Daniel Greenfield, a Shillman Journalism Fellow at the Freedom Center, is an investigative journalist and writer focusing on the radical left and Islamic terrorism.
In April, the Los Angeles Times ran an op-ed complaining that Muslims were being singled out in airports. “Does the 4th Amendment apply to Muslim citizens at LAX?” Lubana Adi, its author, fumed.
Adi, a Syrian, told a sob story about visiting her “aged mother” and two brothers who were refugees in Turkey. Then airport security “groped” under her Hijab and demanded that she empty her purse. They wanted to know why she had visited a border city and where all the money she was carrying had gone.
“President Trump’s new security regime wastes yet more of our time and our taxpayer money and shows outright scorn for the spirit of the 4th Amendment,” Adi complained.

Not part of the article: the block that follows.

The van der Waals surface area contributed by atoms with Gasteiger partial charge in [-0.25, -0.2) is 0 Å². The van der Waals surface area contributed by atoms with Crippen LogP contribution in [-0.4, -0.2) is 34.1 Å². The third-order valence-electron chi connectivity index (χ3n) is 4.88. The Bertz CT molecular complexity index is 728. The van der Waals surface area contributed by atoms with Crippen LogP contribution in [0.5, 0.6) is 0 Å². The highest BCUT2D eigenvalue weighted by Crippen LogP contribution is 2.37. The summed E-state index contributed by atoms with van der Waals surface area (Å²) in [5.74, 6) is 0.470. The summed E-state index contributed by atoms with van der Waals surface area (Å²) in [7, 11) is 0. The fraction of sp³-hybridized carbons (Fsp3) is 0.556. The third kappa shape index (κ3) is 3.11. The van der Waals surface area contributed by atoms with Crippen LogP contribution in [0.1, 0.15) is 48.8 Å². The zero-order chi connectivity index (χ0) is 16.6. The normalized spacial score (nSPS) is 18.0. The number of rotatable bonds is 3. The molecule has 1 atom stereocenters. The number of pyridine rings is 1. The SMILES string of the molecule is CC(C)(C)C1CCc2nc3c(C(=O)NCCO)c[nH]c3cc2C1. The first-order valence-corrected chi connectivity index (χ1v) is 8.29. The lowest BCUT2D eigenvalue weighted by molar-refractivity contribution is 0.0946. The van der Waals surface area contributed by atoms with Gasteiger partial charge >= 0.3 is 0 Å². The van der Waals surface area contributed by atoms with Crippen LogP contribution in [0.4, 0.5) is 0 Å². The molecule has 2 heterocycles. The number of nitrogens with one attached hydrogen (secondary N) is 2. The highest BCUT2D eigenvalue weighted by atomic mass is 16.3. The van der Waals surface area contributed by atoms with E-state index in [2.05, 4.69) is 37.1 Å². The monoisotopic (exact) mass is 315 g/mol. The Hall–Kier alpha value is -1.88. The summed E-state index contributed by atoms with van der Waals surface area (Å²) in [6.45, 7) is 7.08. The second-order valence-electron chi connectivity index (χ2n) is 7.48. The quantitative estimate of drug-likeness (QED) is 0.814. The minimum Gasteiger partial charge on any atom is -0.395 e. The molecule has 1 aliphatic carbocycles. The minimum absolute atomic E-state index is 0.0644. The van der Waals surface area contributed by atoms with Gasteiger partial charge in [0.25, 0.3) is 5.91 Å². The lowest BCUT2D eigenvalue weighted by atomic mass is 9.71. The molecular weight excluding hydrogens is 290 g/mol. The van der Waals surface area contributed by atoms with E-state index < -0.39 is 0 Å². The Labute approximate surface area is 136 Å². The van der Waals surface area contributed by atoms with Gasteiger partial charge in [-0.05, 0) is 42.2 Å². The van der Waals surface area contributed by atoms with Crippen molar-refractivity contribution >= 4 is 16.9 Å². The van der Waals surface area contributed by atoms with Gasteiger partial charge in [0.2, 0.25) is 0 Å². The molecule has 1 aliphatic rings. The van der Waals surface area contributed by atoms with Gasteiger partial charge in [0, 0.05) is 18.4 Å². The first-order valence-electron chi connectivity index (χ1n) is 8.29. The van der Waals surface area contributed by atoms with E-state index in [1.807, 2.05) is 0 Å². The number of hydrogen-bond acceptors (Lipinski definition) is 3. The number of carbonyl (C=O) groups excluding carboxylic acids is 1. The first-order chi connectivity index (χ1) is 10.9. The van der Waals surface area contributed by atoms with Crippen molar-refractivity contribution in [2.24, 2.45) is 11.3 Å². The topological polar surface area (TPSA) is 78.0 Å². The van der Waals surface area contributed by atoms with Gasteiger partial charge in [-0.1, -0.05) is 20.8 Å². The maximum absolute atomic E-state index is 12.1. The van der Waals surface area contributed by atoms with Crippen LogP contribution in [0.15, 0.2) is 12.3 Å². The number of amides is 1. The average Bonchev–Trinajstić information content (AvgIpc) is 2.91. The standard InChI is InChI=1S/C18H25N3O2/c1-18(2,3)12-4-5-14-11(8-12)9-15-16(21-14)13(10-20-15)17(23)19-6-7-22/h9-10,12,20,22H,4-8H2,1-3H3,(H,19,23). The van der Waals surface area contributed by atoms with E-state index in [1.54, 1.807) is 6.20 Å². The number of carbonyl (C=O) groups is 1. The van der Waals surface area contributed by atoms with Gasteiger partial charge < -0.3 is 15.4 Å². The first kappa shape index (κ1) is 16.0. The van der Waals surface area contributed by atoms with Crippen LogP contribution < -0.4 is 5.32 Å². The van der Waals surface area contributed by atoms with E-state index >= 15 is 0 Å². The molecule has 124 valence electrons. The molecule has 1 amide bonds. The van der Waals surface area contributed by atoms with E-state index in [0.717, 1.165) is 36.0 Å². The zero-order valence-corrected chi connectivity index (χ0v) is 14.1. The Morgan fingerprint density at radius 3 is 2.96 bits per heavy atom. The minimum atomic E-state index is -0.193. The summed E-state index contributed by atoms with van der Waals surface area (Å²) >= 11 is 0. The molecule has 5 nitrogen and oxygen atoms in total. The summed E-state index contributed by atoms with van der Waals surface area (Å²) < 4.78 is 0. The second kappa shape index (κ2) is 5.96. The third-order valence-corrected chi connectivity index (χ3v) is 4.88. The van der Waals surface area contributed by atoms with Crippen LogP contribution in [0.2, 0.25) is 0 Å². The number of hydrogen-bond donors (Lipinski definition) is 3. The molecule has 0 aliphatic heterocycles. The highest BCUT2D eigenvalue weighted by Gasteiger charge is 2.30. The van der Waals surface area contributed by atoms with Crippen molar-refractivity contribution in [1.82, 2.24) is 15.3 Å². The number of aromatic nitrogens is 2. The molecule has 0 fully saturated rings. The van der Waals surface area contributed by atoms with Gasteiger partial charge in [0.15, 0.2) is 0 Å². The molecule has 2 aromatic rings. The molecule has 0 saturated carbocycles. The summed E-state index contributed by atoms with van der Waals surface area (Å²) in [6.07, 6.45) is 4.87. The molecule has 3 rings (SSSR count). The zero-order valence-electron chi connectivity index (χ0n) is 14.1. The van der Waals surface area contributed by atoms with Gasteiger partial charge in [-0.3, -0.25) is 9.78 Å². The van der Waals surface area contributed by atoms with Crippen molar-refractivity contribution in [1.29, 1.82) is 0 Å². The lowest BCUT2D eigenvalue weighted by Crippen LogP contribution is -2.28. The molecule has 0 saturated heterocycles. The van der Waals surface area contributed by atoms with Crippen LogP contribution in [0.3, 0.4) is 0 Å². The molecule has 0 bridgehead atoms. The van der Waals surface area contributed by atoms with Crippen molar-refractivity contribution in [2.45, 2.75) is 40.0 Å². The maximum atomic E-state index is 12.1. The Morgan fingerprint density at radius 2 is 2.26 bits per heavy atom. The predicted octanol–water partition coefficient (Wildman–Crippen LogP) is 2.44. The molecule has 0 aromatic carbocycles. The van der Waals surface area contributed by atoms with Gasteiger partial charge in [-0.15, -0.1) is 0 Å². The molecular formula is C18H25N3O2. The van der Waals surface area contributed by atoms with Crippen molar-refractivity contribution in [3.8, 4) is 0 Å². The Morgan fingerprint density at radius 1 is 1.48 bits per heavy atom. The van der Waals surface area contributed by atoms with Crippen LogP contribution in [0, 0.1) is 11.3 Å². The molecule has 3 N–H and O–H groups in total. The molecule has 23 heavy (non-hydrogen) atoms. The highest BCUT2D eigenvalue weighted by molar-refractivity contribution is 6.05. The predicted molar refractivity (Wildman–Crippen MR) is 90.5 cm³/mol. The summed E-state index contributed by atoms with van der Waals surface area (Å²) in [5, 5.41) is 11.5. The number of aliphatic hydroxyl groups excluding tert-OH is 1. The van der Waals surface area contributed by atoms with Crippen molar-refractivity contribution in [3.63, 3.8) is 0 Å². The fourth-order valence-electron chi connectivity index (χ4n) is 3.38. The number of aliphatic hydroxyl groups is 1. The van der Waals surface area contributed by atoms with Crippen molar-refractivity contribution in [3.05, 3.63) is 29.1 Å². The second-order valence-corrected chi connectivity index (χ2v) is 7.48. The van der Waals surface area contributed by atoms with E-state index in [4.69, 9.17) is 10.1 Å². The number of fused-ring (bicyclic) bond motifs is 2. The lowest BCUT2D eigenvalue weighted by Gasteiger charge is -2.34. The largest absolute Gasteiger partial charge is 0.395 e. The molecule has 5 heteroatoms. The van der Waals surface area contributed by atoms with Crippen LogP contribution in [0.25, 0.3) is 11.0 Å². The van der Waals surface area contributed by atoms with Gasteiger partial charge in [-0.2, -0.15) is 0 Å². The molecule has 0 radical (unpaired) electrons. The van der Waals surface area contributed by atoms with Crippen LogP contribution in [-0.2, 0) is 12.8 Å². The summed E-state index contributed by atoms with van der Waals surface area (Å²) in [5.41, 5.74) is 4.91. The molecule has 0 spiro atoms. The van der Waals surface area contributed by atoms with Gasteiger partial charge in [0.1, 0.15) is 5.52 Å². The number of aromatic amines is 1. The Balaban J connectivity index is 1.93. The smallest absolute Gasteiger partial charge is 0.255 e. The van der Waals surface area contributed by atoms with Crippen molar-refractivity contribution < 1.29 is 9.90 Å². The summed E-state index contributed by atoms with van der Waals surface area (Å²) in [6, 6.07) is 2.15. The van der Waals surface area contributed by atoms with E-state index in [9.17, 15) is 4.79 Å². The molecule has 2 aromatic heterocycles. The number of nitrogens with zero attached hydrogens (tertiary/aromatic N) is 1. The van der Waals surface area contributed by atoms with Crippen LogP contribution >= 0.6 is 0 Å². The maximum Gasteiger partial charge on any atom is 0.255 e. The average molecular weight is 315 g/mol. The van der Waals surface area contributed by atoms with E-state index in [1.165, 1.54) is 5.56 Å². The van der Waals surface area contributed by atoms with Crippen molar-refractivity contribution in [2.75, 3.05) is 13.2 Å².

The Los Angeles Times felt that the story was so important that it needed to be referenced in future pieces as an example of the abuses that Muslims face in this country.
It was a shocking Islamophobic outrage. But now the Times is telling another story.
This one mentions that a business owner by the name of Rashid Jijakli had been indicted for smuggling military equipment to Jihadis in Syria. Jijakli had smuggled the equipment to Syria through Turkey.
What it neglects to mention is that Rashid Jijakli’s wife is Lubana Adi. But Adi mentioned that in her own op-ed. “I had later met and married a Syrian-American U.S. citizen, Rashid Jijakli.” The registry for the Palmyra Corporation, the check cashing business which Jijakli had used to fund the smuggling, lists his address as a home in Walnut, California that appears to be owned by him and Lubana Adi whose past media and social media mentions place her in the same locale.
This evidence would suggest that the Los Angeles Times ran an op-ed blaming Islamophobia for being subjected to extra scrutiny on a trip back from Turkey by the wife of a man who had smuggled illegal items to Islamic fighters through Turkey.
Rather than being singled out due to “Islamophobia”, the more likely explanation is that her husband was already on the radar of the authorities.
According to the indictment, the smuggling scheme began in 2012.